There is more to come.
Princess Cristina, the King’s elder sister has been summoned before the judges for tax evasion. I had reported this in several other issues as it is linked to the ‘Nóos’ case related to the dirty business carried out by her husband Iñaki Undargarin and partners. The main point here is that a few weeks ago she was exempt from appearing before the magistrate. This has now been overruled by the district attorney of Palma de Mallorca and the news appeared right slap bang in the middle of the present political mayhem. Why? Because it adds more fuel to all the republican, national and other anti-monarchy parties that are scattered across the country, especially the autonomous region of Catalonia; another fly in the ointment. I’ll end this report on another uncertainty. The economy that has passed a major hurdle and on route to a partial recovery.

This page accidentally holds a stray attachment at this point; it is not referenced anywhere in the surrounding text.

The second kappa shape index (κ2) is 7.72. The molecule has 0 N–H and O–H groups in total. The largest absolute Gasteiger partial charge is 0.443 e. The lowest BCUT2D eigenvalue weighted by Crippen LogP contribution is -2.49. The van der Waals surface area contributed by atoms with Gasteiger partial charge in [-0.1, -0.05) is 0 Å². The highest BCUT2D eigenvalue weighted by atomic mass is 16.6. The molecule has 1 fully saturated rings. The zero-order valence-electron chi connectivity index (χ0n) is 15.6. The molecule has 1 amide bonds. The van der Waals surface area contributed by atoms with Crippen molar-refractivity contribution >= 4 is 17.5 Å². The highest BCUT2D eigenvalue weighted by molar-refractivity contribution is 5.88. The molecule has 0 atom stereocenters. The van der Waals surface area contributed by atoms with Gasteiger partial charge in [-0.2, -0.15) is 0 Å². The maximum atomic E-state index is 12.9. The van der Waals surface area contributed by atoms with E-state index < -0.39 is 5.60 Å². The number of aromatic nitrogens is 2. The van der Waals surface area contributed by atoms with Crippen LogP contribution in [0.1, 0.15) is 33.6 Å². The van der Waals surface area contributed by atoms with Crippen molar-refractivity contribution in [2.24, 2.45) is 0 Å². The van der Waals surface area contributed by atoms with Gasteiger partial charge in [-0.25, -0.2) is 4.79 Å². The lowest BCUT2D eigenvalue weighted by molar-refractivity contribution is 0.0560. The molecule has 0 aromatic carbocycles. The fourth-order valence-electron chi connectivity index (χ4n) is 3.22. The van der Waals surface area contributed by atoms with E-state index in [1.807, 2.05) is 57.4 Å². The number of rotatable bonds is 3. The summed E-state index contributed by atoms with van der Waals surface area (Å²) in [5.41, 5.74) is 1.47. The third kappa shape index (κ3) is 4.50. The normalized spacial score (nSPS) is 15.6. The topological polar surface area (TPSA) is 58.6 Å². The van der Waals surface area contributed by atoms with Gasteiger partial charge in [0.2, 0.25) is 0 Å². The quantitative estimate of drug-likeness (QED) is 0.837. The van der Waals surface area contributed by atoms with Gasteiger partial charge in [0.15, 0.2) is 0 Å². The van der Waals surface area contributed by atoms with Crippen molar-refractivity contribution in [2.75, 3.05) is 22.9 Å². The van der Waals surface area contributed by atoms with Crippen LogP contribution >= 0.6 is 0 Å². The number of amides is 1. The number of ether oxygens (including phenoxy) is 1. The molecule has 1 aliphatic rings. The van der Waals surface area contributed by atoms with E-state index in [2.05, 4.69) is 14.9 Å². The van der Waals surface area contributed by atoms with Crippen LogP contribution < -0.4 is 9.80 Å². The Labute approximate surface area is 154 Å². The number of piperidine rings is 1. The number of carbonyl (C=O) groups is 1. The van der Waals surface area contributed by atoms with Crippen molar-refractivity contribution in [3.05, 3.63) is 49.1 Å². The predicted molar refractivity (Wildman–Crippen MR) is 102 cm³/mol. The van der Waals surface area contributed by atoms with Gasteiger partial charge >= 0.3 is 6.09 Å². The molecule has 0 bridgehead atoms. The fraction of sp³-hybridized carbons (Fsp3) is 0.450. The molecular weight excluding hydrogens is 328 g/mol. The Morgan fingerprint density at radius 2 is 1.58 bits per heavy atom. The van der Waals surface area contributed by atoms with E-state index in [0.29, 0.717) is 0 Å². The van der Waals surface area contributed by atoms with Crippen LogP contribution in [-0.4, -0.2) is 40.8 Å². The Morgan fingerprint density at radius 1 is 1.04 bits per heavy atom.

Whilst Spain is in the midst of sorting out its eventual government that at this stage could be anybody’s guess, the citizens continue to live their daily life. Unemployment has dropped, tourism has hit a new high and the till is still full of fresh money to survive at least the first six months as the 2016 budget was approved last year. If there are moves over to the extreme left or a miracle occurs and a moderate center coalition takes over the effects will not be felt until later in the year. In other words, status quo for about six to twelve months. This is my prediction.